OK, so I'm quoted in Christianity Today (online and print versions) regarding the orphan crisis in Haiti and how it relates to adoption and orphanages. It's a good article, but I need to offer a couple of clarifications:
First, I'm an adoptive parent myself (a little girl from China) and so I certainly understand that international adoption is part of the solution. I just don't think it's the main part. We must primarily strive to keep children in their countries of birth . . . in families. Second, the in-country solution should do just that – keep/put children in families, not institutions. If an institutional orphanage becomes the default position for children, it would be far better for those children to be adopted out internationally instead. When a "group home" is mentioned in my quote below, I'm referring to a small, family-style home of 10 or so children, raised by domestic foster/adoptive parent(s).
Ultimately, God wants to place the "lonely in families."
We should settle for nothing less than that.
Haiti scandal overshadows bigger threat to evangelical adoption efforts.
Steve Holt | posted 4/26/2010 10:24AM
The high-profile legal saga of the 10 Idaho-based Baptists arrested in January for attempting to smuggle 33 Haitian children into the Dominican Republic is winding down. But evangelical adoption advocates wonder what the long-term impact will be.
Leading orphan care advocate Russell Moore suggested in the days following the arrests that the scandal might be a black eye to evangelicals' adoption efforts worldwide. But two months later, Moore said he is no longer worried about a fallout.
"In many ways, the controversy served as an opportunity to clarify what we mean and what we do not mean," said Moore, dean of the School of Theology at Southern Baptist Theological Seminary. "No one in the Christian orphan care community is calling for children to be adopted who are not in fact orphans. And no one is calling for children to be adopted apart from the legitimate processes."
A larger hurdle for international adoptions by evangelicals may be new restrictions on adoptions in countries where they have been most prevalent, including China, Guatemala, Russia, Vietnam, and Liberia.
China, which has traditionally accounted for the majority of adoptions to the U.S., rewrote its qualifications for adoptive parents in 2007. Guatemala, the second-largest source of American adoptions, completely shut down its program in 2008 due to widespread corruption, though it will launch a new adoption system this June. Since 2004, these and other restrictions have resulted in a 40 percent decline in overseas adoptions by Americans—from an all-time high of almost 23,000 in 2004 to fewer than 12,800 in 2009, according to the U.S. State Department.
"American citizens who adopt from overseas adopt from a very small number of countries," said Michele Bond, deputy assistant secretary for the State Department's Overseas Citizens Services, which oversees international adoptions. "If a few countries change their rules, it's a huge impact on our overall numbers."
Soon after news broke of the January 7.0-magnitude earthquake in Haiti—which the U.S. Census Bureau estimates added 15,000 new double orphans (children who have lost both parents) to the 380,000 single and double orphans already in the country—scores of families began contacting the Christian Alliance for Orphans (CAO) to inquire about adopting orphaned Haitian children. Director Jedd Medefind said a necessary tension exists between honoring the generosity of families who want to give orphans a good home and doing everything possible to find or provide family support networks within the child's country.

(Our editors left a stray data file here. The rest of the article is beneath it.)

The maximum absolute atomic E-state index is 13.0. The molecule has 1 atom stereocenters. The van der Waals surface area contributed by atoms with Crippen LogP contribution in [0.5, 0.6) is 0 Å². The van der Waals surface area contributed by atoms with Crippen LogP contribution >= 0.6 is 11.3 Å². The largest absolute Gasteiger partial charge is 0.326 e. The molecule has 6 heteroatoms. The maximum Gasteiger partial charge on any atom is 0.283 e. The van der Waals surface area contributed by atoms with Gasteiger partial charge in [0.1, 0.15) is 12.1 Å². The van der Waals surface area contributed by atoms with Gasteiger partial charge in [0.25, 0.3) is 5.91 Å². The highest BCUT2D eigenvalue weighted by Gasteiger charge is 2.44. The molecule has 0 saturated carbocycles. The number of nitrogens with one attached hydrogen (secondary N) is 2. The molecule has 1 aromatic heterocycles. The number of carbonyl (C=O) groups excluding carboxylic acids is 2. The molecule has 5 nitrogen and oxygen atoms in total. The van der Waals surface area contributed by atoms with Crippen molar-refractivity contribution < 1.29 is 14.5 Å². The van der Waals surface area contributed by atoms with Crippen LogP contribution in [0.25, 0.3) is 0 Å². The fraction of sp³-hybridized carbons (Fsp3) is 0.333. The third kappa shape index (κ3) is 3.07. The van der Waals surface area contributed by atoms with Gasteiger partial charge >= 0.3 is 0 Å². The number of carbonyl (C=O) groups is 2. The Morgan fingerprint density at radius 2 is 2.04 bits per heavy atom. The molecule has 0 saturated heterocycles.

Medefind said the CAO includes both adoption and in-country care organizations, which he sees as mutually supportive. "They are working together, saying the Christian mandate to care for orphans in their distress includes both in-country solutions and, when necessary, inter-country adoptions," he said.
World Orphans, a member organization that focuses solely on in-country solutions, had a relief team in Haiti within days of the earthquake, working with Haitian churches to find long-term care for orphans with relatives, church members, or, as a last option, church-run group homes. Paul Myhill, president and CEO, was in Haiti as news of the Idaho scandal broke.
"We as an organization would say, 'Gosh, there are a couple of no-nos there,' " he said. "We don't want to remove kids from their point of origin, their sense of connection with their heritage, their groups. Second, putting kids in orphanages is not the solution."
With in-country solutions receiving renewed focus and international adoptions on the decline, what will become of international adoptions in the long run? Medefind maintains that the drop in international adoptions since 2004 does not signal a stagnating willingness among American families to adopt overseas, and he argues that evangelicals in particular have increased interest. The CAO's Orphan Summit national conference has nearly tripled in attendance every year—from 30 people in 2006 to more than 700 last year. Medefind expects that number to grow at the April 2010 conference in Minneapolis.
When it comes to international adoptions, evangelicals seem to have the will. But with more countries restricting their adoption processes, will there be a way?
"There's more momentum than I've ever seen," Moore said. "We are at the beginning stages of a wave of momentum not just toward adoption but orphan care of various kinds. The church is beginning to have its conscience awakened when it comes to the orphan crisis."